District home to many industries
All the headlines seem to go to the big automobile manufacturers which have located in Alabama over the past several years, but we are blessed with many other fine industries and companies that have chosen our state as their home who do not get the same spotlight.
Tenaska Corporation, whose national headquarters is in Omaha, Neb., has recently built two major electricity producing plants in our senate district, and they are proving to be one of the finest &uot;new citizens&uot; which we have among our many new companies.
The Tenaska plants are near Billingsley, in north Autauga County. A dedication ceremony of their most recent plant to go online was held this week and featured several state dignitaries as program participants.
Lt. Gov. Lucy Baxley spoke of her commitment to help our new industries settle into our state with the least possible problems from government, and Speaker Seth Hammett delivered an equally friendly message with respect to our welcoming the quality of citizen, which we find in Tenaska.
Bill Braudt, a leading company executive, spoke on behalf of the Tenaska Corporation and cited Alabama as one of the most friendly and cooperative areas he has been associated with throughout our entire country. He applauded us for our southern hospitality and for making his company and its employees feel like they are a major part of the communities in which they are located.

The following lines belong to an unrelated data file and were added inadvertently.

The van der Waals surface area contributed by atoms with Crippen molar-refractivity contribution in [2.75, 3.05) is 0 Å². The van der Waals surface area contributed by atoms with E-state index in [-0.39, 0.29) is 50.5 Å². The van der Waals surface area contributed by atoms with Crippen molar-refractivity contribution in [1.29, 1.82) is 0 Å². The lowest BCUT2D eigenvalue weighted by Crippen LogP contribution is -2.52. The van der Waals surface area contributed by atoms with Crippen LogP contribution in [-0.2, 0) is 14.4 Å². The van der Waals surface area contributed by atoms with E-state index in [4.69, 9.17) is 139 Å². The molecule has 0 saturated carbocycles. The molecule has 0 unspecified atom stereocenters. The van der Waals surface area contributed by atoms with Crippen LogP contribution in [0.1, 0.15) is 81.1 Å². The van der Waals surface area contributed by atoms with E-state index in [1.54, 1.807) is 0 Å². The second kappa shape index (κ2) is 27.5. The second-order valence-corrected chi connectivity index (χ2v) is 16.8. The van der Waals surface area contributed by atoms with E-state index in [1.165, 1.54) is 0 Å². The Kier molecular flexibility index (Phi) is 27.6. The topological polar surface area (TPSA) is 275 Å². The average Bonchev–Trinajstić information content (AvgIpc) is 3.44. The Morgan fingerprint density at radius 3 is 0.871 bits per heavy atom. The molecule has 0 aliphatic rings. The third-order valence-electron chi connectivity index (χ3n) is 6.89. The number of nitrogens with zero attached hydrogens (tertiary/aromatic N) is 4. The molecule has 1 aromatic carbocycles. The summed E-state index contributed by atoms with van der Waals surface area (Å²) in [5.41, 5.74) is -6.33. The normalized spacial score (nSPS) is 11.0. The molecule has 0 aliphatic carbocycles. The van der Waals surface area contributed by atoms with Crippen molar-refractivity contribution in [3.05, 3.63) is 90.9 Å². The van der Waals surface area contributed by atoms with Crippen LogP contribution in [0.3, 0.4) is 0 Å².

When you think about it, Alabama has a low tax rate, a reasonably clean environment, extraordinarily friendly and talented people, and a work ethic that exceeds that of most any state in the nation. These are some of the major reasons national companies pick sites in which to locate their industries and its workers.
Our shortcomings seem to be n at least in the minds of our visitors n our public education system and the volume of trained employees needed to meet work force demands.
Gov. Bob Riley related some of these issues to the recently aborted tax referendum. He cited North Carolina as a state where much effort was put into the educational system and it resulted in North Carolina moving from the bottom rung to the top rung of the ladder.
Somehow we have got to find a handle on what it will take to improve our education system in Alabama, and I am confident this administration will continue to put its best foot forward on this subject.
In other developments this past week, the Riley Administration filled the newly created positions on the Board of Pardons and Paroles. It surprised me that the Legislative Black Caucus came out in opposition to the persons selected by the Governor. After all, he had nothing to do with the nominations of the candidates. Under the law he could only select from the list submitted to him by various state officials.
It now remains a question as to whether or not the Senate will confirm the nominees the Governor has appointed. I am not on the Senate Confirmations Committee, but I am hopeful I will have a vote on the floor of the Senate. If so, I plan to vote for all of the nominees selected by the Governor.
Until next time remember, &uot;I’ll go with you or I’ll go for you&uot; to help you solve any problem related to state government.
Senator Wendell Mitchell can
be reacjed at 334-242-7883, or by writing
to P.O. Box 225, Luverne, AL 36049.